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Morning Question: Well-Being Practice

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The next Whole Life Challenge starts in:

Ask Yourself This Morning Question Every Day This Week

Simple Instructions:

  1. Each morning, identify for yourself what “success” for the day would look like.
  2. Use your own personal standards for success. Some examples include: completing incomplete actions, getting to the gym after work, having a conversation you’ve been avoiding, getting your pile of clothes to the cleaner. There is nothing too big or too small. What would make you feel successful today?
  3. Write it down.
  4. Get it done by the end of the day.

Watch this video for an explanation of this Well-Being Practice from Whole Life Challenge co-founders Andy Petranek and Michael Stanwyck.

Why Is This Practice Important?

Do you ever get to the end of the day and wonder if you did anything meaningful? You probably got a lot done, but was it all in a rush? A repeat of the actions you do every day just to keep up?

It’s not uncommon for us to declare what success in the far-flung future would look like, but it’s relatively rare that we approach our days the same way. Yet, it’s virtually impossible to get to that successful future without a series of successful days along the way.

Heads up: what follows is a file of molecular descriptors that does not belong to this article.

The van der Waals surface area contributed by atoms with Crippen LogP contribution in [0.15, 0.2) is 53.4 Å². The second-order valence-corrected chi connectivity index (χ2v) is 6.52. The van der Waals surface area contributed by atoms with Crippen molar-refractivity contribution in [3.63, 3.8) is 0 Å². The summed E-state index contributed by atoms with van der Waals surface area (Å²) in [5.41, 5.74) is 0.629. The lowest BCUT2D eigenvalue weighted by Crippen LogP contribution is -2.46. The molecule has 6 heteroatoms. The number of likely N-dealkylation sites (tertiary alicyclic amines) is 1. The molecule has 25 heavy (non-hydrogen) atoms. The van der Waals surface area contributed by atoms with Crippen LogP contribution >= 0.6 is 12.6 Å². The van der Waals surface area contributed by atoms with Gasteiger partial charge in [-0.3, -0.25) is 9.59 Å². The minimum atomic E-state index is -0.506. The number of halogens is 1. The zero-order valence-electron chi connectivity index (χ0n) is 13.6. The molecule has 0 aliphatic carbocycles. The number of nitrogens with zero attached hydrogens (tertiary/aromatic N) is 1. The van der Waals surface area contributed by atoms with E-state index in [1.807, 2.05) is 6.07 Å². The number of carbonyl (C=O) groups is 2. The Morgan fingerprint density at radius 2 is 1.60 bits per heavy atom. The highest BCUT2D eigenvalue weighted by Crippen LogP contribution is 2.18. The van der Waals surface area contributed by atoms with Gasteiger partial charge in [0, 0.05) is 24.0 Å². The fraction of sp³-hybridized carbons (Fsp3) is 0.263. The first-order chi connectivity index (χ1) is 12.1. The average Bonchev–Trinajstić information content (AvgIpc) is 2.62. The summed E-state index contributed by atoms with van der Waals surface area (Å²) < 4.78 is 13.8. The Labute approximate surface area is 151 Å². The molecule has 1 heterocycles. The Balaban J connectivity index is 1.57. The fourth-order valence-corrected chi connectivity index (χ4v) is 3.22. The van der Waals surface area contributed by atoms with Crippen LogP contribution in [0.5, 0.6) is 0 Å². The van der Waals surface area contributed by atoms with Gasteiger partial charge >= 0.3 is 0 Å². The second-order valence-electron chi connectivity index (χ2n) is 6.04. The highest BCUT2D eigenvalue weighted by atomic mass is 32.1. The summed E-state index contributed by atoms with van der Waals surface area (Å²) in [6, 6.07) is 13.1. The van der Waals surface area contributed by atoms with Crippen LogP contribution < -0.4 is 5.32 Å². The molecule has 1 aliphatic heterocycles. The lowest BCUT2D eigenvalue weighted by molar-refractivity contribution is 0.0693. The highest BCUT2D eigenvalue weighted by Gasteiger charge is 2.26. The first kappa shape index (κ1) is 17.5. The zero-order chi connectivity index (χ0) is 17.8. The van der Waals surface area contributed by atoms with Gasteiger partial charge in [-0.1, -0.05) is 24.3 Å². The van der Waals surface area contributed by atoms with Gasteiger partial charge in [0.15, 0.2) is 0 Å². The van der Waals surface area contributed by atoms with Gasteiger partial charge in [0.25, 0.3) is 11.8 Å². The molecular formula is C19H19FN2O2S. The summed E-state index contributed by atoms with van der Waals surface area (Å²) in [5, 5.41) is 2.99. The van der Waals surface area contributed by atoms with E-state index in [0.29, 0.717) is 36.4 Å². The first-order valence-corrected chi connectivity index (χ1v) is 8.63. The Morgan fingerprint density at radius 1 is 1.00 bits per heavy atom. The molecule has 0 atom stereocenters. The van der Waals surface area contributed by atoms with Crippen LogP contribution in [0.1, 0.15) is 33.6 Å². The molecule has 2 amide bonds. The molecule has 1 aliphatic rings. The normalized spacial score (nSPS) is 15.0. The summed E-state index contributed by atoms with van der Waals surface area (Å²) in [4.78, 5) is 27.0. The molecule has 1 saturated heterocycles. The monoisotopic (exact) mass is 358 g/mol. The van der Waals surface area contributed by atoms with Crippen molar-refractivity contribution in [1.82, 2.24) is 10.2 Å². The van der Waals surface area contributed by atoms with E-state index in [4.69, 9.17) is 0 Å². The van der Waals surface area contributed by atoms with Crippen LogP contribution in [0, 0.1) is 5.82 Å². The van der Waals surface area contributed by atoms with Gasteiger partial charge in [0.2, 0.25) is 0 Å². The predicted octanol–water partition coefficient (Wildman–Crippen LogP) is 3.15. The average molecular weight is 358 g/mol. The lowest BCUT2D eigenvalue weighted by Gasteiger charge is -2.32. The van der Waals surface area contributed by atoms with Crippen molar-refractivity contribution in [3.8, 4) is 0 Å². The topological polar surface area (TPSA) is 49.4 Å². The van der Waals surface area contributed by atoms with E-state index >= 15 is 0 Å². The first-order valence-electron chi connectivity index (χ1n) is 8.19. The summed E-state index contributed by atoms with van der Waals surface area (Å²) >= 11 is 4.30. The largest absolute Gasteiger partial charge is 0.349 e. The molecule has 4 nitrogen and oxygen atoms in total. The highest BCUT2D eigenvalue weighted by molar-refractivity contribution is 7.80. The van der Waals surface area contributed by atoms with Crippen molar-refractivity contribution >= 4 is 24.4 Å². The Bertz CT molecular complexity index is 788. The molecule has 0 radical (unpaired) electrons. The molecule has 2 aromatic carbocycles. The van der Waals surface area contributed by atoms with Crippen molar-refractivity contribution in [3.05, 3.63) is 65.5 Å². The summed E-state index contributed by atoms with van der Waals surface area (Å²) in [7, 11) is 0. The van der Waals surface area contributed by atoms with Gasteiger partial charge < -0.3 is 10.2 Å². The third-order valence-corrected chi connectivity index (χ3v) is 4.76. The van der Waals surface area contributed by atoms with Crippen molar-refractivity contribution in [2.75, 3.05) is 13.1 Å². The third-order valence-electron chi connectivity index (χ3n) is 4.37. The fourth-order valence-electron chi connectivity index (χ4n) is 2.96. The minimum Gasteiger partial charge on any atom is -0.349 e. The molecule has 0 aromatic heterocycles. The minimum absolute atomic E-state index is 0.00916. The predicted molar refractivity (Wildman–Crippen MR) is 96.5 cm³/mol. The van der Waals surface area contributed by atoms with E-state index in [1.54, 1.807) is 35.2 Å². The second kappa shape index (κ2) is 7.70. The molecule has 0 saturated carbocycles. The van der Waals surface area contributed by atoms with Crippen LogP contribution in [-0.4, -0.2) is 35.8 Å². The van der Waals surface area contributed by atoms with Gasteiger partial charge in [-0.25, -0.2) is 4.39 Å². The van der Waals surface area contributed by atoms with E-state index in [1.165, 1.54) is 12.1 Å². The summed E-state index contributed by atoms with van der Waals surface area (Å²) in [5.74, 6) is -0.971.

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There is no absolute definition of “success.” It’s different for all of us, and it may vary from day to day. It’s easy to paint a too-grand a picture of success or to discount the small daily triumphs. Therefore, planning for and celebrating the completion of something can be a practice in the kind of mindset it takes to be successful, on your terms.

Taking on a practice of acknowledging the things that make your life work — from getting big projects done to just making sure there is coffee for the morning — is a way of focusing your energy on actually doing the things that make your life work. Starting your day pointed in a direction is a much surer way of ending up where you want to end up and shaping your life to look the way you want it to look.

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Michael Stanwyck
Michael Stanwyck is the co-founder of The Whole Life Challenge, an idea that developed during his seven years as a coach and gym manager at CrossFit Los Angeles.

He graduated from UCLA with a BA in philosophy as well as a degree from the Southern California School of Culinary Arts, and feels food is one of the most important parts of a life - it can nourish, heal, and bring people together.

Michael believes health and well-being are as much a state of mind as they are a state of the body, and when it comes to fitness, food, and life in general, he thinks slow is much better than fast (most of the time). Stopping regularly to examine things is the surest way to put down roots and grow.

He knows he will never be done with his own work, and believes the best thing you can do for your well-being starts with loving and working from what you’ve got right now.